Waraku Education

Ideas, experiments and observations as they occur [and I have time] relating to teaching and learning in a secondary school - special focus on ICT.

Monday, January 28, 2008

Upping the anti

The Linux.conf.au started today in Melbourne. The Education Mini.conf had two presenters that were to deliver via Second Life. Leigh Blackall from Otago Polytechnic in New Zealand and myself from Grant High School in Mount Gambier, South Australia. There were three different Second Life Venues to be used and the presenters at the live venue in Melbourne were going to present at the venue simultaneously with Second Life. DNS issues in Melbourne meant that the Second Life participants and the Melbourne venue could not come together.

Image 1 - My avatar is in the foreground of the image as I waited to hear news of what was happening in Melbourne.

Bugger. The good side is that I met a bunch of people, got a lot of experience in playing within second life and Leigh got to present to the group that dropped in via this virtual medium. The people at the venue in Melbourne would not have got this, bugger for them.

I've been thinking about Leigh's presentation which was about institutional change, largely from the top down. He talked about changing the way that the institution dealt with IP so that the rules facilitated openness and collaboration. He is encouraging teachers to have a strong online presence which was helpful for credibility, collaboration and improving the institutions Google ranking and public profile. He is looking for a mass of about 15% of the staff initially to be active and believes that when this is achieved that there will be significant changes to the organisation that follow. In the mean time there are communication issues within the institution. He stated that the changes where prohibitive to many teachers - too much of a shift.

My presentation ended up going ahead. Melbourne could hear me, I couldn't hear them. Janet did a great job of text chat which gave some feedback to me as I was speaking amongst all of the ums and r's. I imagine podcasting and radio broadcasting to create the same feelings. It is very difficult to speak when there is so little feedback.

My presentation was aimed at tackling this issue of creating more openness with the students and so bottom up. Providing collaborative infrastructure and support for students to use gives power to the students to learn despite the methods used by their teachers. I have seen on numerous occasions that where students are using tools or showing preference to work in certain ways then teachers want to take notice and optimise on it because they can see the opportunity for better learning. This is upping the anti and might even work better in conjunction with Leigh's plans.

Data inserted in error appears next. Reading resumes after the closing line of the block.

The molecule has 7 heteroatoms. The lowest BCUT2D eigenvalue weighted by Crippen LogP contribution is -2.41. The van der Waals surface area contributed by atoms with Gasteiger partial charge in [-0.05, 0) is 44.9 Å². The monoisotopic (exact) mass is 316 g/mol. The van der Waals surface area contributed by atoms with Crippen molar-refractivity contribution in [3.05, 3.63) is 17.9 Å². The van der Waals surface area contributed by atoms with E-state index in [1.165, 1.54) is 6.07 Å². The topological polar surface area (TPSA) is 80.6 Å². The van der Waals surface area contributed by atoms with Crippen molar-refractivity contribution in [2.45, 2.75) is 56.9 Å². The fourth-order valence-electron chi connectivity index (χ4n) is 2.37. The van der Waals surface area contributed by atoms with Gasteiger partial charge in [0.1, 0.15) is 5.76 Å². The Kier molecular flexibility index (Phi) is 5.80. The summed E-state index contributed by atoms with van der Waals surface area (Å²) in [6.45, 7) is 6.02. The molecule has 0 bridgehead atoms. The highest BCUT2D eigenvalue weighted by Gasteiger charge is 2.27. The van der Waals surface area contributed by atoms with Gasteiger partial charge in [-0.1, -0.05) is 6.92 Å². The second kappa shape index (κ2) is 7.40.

Good on the organisers of the education.miniConf for giving this method of delivery a go. Nothing ventured, nothing gained and while everything did not work I personally gained a lot. I found that I need practise talking to an imaginary audience if I do more of this.

In the second image my avatar, Wati Voss is presenting to the audience in Melbourne via Hazelbyte Hax.

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We're in for a hard time

Economic oversteering is the latest Mark Shuttleworth post. He does a great job of explaining the current economic climate and it is clear that the next few years are going to be painful. This is a time of finding ways to improve productivity and reduce expenditure.

With the issues around Vista (instability and resource requirements) and Office 2007 (interoperability) there are many saying that the effort to roll out these products is not worth it. Pain without gain. In this article "Windows Vista, Office 2007 Expelled From British Schools" they report
The agency said U.K. schools can consider using Vista or Office 2007 software only when they are buying new batches of PCs. Even then, however, they're advised to take a long looked at alternatives based on Linux and other open source products, such as the OpenOffice.org desktop package.
Makes sense.

At the end of 2006 the following report was published, commissioned by the EU as I understand it. Study on the: Economic impact of open source software on innovation and the competitiveness of the Information and Communication Technologies (ICT) sector in the EU

It is 287 pages long. The main recommendation relating to education is found on page 216.
9.5.5. Education: avoid lifetime vendor lock-in for students
The reason it seems desirable to promote the use of FLOSS in education (ICT education and more generally all educational activities that have a bearing on the cultural relationship with information technology) is threefold:

1. It is obviously likely to have a strong impact on the future usage of FLOSS products and the build-up of the related skills.

2. It builds up essential ICT skills rather than the knowledge of specific applications from specific vendors (leading to the current locked-in-for-life situation, where vendor lock-in applies not only to organisations but to individuals who have typically not chosen their software but been provided it for free by schools).

3. It is likely to install an attitude towards information technology that favours the ability to create and actively participate rather than just consume – i.e. the scenarios under which FLOSS is most likely to deliver a strong positive economic and societal impact, by encouraging collaborative prosumer usage and a reflexive attitude on usage and the technology that supports it.